A 2-metre long blue shark which has been captivating passers-by on Wellington's waterfront has been given a helping hand to freedom.
The female shark swam under a PVC barrier into the area below the high diving platform on Taranaki Wharf, near Te Papa museum this morning, and has been swimming around all day at the surface seemingly unable to find her way out.
The barrier extends only 3 metres into the 8-metre deep area and it was hoped the shark would swim underneath as the tide fell.
Instead, when the shark failed to leave, Wellington City Council contracted Wilson Underwater Services to help her out.
Commercial diver Murray Wilson, who is familiar with sharks after working in Australia removing them live from shark nets, jumped into the water just before 7pm.
He said he had suggested to the Department of Conservation he could get the shark out - but first they wanted to see if it would leave on its own.
But he said that didn't happen.
"It didn't go with the tide and it didn't go with bait - it wasn't at all interested in that.
"So the next option was to try and scare it out just by jumping in the water, and that didn't work. So that left the final option to wrangle it out - which was to swim above it and hold onto it and actually guide it out."
Department of Conservation spokesperson Amy Brash said the shark appeared to be in good health and had not been in any danger.
NIWA shark scientist Dr Malcolm Francis said he had only ever seen one other blue shark in Wellington Harbour, about 10 years ago. He said he got occasional reports from people who had seen a blue shark in the harbour, but although they're seldom seen he suspected they were more common than we realise.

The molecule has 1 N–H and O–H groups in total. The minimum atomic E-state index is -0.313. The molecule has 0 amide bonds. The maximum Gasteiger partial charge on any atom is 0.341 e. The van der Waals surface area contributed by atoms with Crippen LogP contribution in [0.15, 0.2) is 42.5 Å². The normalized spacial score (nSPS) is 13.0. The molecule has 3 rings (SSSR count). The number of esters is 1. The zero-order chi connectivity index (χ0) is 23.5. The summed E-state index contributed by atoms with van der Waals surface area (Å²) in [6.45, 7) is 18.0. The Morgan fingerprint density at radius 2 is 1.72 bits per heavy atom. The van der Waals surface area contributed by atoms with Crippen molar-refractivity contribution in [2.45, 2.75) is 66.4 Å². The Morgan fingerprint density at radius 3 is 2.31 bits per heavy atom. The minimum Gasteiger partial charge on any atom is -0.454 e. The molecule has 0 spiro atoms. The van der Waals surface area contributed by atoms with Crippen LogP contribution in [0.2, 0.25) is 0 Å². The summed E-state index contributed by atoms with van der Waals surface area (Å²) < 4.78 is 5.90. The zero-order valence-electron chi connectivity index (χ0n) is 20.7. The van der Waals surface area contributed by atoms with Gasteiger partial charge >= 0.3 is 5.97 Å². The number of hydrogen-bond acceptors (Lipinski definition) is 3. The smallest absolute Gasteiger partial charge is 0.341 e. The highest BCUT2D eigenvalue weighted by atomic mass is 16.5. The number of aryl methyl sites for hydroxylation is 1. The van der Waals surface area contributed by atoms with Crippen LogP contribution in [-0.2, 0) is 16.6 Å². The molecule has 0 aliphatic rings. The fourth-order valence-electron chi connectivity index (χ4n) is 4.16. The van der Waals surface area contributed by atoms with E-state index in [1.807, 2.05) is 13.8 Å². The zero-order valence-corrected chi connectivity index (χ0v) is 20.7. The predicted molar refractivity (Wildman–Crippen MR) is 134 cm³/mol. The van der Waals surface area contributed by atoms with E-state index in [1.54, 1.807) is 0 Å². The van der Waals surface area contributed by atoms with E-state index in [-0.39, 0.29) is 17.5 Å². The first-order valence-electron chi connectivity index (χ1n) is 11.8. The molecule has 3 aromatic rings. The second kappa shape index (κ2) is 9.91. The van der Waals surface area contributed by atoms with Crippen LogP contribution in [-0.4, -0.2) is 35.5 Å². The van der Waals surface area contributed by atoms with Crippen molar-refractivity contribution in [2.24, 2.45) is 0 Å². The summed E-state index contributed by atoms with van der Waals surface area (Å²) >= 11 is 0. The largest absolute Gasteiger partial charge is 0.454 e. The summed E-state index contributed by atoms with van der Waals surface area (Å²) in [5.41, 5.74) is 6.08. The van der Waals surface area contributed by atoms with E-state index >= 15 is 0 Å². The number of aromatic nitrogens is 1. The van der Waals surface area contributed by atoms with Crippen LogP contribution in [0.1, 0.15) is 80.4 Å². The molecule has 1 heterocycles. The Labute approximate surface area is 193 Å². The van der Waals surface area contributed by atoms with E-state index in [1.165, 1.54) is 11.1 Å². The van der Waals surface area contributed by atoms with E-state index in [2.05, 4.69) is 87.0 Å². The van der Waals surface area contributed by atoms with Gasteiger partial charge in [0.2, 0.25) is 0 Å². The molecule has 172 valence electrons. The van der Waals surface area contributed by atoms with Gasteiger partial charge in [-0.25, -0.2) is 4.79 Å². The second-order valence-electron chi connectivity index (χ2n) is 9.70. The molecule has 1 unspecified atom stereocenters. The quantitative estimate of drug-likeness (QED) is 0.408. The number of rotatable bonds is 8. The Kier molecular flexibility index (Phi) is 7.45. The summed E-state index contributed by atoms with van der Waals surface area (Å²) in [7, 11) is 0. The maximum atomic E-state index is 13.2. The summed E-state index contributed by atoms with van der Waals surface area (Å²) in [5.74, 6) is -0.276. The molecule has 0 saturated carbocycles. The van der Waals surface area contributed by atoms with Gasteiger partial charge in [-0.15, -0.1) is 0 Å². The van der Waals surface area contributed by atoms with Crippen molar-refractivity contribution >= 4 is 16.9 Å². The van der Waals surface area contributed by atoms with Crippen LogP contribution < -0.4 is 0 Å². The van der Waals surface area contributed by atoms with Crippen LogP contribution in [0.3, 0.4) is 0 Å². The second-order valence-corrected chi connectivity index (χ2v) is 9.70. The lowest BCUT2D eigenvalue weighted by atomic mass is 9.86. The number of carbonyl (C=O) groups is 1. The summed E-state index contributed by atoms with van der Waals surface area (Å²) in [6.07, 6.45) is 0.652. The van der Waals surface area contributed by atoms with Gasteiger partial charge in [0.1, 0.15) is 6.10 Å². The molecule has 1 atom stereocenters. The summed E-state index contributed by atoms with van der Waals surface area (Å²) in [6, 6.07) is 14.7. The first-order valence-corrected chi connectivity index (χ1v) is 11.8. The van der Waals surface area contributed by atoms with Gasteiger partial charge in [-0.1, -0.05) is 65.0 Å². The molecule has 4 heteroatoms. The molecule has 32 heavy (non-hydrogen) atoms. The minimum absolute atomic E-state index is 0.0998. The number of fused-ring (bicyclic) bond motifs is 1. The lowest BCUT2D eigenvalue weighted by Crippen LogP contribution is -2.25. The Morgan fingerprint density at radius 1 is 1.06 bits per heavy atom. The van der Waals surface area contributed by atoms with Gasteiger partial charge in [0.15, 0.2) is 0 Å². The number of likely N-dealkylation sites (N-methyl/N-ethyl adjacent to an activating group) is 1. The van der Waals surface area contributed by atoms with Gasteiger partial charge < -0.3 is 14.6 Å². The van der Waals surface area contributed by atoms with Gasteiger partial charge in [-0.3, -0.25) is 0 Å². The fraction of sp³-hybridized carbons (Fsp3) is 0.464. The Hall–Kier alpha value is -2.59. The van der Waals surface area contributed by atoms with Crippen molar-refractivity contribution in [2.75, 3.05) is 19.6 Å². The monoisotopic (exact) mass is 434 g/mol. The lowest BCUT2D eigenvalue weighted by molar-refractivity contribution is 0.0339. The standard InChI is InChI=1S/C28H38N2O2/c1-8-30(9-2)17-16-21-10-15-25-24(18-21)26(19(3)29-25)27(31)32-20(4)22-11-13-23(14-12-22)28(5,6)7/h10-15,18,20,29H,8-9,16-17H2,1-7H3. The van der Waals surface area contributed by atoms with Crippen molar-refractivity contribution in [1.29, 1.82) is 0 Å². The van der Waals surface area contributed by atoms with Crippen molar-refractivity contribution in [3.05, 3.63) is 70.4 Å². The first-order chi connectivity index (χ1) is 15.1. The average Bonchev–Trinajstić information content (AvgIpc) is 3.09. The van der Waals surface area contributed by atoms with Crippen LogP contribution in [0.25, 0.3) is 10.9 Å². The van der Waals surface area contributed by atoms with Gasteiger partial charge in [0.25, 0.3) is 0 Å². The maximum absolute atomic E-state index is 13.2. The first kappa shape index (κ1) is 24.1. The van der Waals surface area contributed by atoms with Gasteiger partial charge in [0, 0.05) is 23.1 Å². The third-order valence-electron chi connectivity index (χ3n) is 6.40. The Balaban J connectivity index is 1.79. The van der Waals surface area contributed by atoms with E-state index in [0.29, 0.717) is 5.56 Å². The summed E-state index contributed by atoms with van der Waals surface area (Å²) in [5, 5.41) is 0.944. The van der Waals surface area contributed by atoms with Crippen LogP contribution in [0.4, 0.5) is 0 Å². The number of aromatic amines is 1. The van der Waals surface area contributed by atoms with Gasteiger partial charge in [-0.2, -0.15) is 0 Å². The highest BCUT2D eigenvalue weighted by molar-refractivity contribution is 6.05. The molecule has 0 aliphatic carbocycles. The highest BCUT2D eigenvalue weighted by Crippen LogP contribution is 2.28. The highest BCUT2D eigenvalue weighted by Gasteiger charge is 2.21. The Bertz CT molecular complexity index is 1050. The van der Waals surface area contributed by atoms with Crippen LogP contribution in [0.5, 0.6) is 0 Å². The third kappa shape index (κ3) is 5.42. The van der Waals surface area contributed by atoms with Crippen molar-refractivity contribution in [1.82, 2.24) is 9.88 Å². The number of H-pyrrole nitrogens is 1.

Little blue penguins have also, on occasion, swum under the PVC barrier, become trapped, and needed to be rescued. The barrier is in place to divert water contaminated with faecal coliforms that sometimes flows from a nearby stormwater pipe following rain.
The high diving platform is popular with swimmers on hot days, and although today's cool wet weather was not likely to attract swimmers, the manager of the nearby Café Moana coffee caravan erected a DIY health and safety sign at the base of the dive platform telling people not to swim.
Shark expert Dr Malcolm Francis has dived with blue sharks and says that in the water they are usually curious and docile, and "behave like puppy dogs." However, he notes they can become "can become aggressive and persistent around food" and when this happens they've been known to chase divers out of the water.
Blue sharks are not known for attacking people, except for the well-known occasions during World War Two when survivors from a number of sinking navy ships were attacked by sharks as they floated in the water.
Dr Francis says that blue sharks are found throughout New Zealand's waters, and are often seen in coastal waters during summer. However, as they're a tropical and sub-tropical species they are more common in northern New Zealand.
Until New Zealand banned shark finning on 1 October 2014 blue sharks were commonly finned.
They are frequent caught as accidental by-catch in tuna longline fisheries.
The largest blue shark officially recorded was 3.83 metres long, and both male and female blue sharks mature when they are 2.2-2.3 metres long, which suggests this female shark is not quite mature.